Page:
(Iranian students climb over the wall of the US embassy in Tehran 04 November 1979)
Day 156 of the Iranian Hostage Crisis: April 7, 1979
Ruhollah Khomeini (former supreme leader of Iran) rules the embassy hostages must remain in the hands of the militants. In response, the United States breaks diplomatic relations with Iran, expelling 35 diplomats remaining in the country and imposing a series of economic sanctions. Iran's armed forces are put on alert after the neighboring Iraq forces attack an Iranian border post and nearby oil facilities. Iran orders its diplomats home from Iraq.
In September 1980 the Iraqi military invaded Iran, beginning the Iran–Iraq War. These events led the Iranian government to enter negotiations with the U.S., with Algeria acting as a mediator. The crisis is considered a turning point in the hostage crisis.
(A blindfolded American hostage with his hands tied up is brought out on to the compound of the embassy by students)
Political analysts cited the standoff as a major factor in the continuing downfall of Carter's presidency and his landslide loss in the 1980 presidential election. The hostages were formally released into United States custody the day after the signing of the Algiers Accords, just minutes after American President Ronald Reagan was sworn into office.
How the remaining hostages were exactly transported to West Germany (after 444 days as hostages) is detailed in the 2012 movie 'Argo' directed by Ben Affleck. Screenwriter Chris Terrio adapted the story from the book by the U.S. Central Intelligence Agency operative Tony Mendez, and the 2007 Wired article by Joshuah Bearman, "The Great Escape: How the CIA Used a Fake Sci-Fi Flick to Rescue Americans from Tehran."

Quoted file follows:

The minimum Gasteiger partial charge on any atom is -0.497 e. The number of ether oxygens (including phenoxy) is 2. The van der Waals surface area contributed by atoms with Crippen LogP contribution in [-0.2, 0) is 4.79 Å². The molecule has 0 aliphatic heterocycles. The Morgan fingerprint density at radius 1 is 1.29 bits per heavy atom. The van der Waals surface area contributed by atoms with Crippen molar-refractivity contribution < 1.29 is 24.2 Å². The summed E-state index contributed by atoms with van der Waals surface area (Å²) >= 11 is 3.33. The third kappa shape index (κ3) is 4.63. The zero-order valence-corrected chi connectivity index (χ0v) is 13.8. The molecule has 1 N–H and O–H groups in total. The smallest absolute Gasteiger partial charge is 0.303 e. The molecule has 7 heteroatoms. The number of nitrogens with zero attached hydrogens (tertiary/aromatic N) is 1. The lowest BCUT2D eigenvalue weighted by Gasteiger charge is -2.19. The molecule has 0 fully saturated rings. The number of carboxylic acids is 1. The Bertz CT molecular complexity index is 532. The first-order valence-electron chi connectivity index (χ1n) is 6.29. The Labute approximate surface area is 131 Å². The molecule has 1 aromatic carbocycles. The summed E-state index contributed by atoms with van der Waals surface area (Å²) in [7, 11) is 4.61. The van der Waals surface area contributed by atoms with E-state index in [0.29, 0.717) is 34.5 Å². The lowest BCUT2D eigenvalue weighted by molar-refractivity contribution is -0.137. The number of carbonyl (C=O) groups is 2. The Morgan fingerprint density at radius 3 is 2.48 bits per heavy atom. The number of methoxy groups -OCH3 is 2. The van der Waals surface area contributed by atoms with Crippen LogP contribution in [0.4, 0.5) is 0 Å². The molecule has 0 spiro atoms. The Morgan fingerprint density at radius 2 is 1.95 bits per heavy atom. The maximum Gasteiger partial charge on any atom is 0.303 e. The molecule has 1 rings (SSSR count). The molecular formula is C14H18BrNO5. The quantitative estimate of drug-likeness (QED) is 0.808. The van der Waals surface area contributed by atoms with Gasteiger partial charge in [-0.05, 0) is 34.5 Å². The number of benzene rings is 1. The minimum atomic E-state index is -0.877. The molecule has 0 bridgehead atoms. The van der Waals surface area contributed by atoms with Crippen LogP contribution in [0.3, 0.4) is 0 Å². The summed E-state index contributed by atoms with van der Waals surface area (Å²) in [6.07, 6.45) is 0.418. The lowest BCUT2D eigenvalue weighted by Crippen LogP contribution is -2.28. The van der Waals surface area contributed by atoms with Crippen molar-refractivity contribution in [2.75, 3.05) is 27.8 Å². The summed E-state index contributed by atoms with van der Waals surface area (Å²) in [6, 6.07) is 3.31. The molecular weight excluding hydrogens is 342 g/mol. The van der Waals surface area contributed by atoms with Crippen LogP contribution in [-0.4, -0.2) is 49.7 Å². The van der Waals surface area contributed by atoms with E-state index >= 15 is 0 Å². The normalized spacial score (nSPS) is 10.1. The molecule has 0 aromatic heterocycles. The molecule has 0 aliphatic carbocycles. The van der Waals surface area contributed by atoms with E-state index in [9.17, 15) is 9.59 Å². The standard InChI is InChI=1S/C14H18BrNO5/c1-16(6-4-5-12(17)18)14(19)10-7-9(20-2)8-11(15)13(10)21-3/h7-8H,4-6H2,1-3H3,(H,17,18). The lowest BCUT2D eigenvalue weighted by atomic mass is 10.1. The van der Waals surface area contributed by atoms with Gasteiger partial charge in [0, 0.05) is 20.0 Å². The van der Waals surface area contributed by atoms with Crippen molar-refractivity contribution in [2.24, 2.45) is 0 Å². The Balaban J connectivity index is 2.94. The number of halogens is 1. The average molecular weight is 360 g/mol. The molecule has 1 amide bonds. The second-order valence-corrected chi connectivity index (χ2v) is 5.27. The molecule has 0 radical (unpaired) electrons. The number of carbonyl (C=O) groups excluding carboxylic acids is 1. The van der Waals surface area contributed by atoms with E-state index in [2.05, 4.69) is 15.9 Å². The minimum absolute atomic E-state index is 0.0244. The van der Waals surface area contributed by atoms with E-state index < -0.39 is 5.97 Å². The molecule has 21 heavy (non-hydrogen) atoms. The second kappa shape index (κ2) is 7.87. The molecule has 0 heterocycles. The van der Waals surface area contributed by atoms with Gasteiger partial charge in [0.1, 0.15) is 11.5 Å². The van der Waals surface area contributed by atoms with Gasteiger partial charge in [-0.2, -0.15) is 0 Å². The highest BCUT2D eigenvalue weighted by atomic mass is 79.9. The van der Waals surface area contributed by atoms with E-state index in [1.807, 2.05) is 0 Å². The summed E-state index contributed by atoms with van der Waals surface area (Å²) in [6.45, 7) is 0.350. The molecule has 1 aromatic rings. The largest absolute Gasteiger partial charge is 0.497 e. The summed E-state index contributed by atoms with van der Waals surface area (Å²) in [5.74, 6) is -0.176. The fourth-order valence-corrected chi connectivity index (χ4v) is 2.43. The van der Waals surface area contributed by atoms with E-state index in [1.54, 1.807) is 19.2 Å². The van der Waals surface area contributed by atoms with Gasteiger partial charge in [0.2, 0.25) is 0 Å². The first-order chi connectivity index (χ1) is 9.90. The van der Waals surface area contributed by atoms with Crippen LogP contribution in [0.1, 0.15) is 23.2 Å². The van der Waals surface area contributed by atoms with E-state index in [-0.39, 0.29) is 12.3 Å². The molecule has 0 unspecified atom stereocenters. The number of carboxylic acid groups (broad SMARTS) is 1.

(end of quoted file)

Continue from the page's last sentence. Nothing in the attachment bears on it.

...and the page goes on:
The latter details what's knows as the "Canadian Caper," in which Mendez led the rescue of six U.S. diplomats from Tehran, Iran, under the guise of filming a science fiction film.
'Argo' received seven nominations at the 85th Academy Awards and won for Best Picture, Best Adapted Screenplay, and Best Film Editing.
(Argo director Ben Affleck accepts the Oscar for Best Movie onstage at the 85th Annual Academy Awards)
Despite its big night at The Oscars, Argo praise has since been revised. Some are critical of inaccuracies, like minimizing the role of the Canadian embassy in the rescue, or for falsely showing that the Americans were turned away by the British and New Zealand embassies. The film is also accused of exaggerating the danger the group faced during events preceding their escape from the country.
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Don't forget, this Wednesday on Twisted History we discuss 'the butterfly effect' with guest co-host Jerry Thornton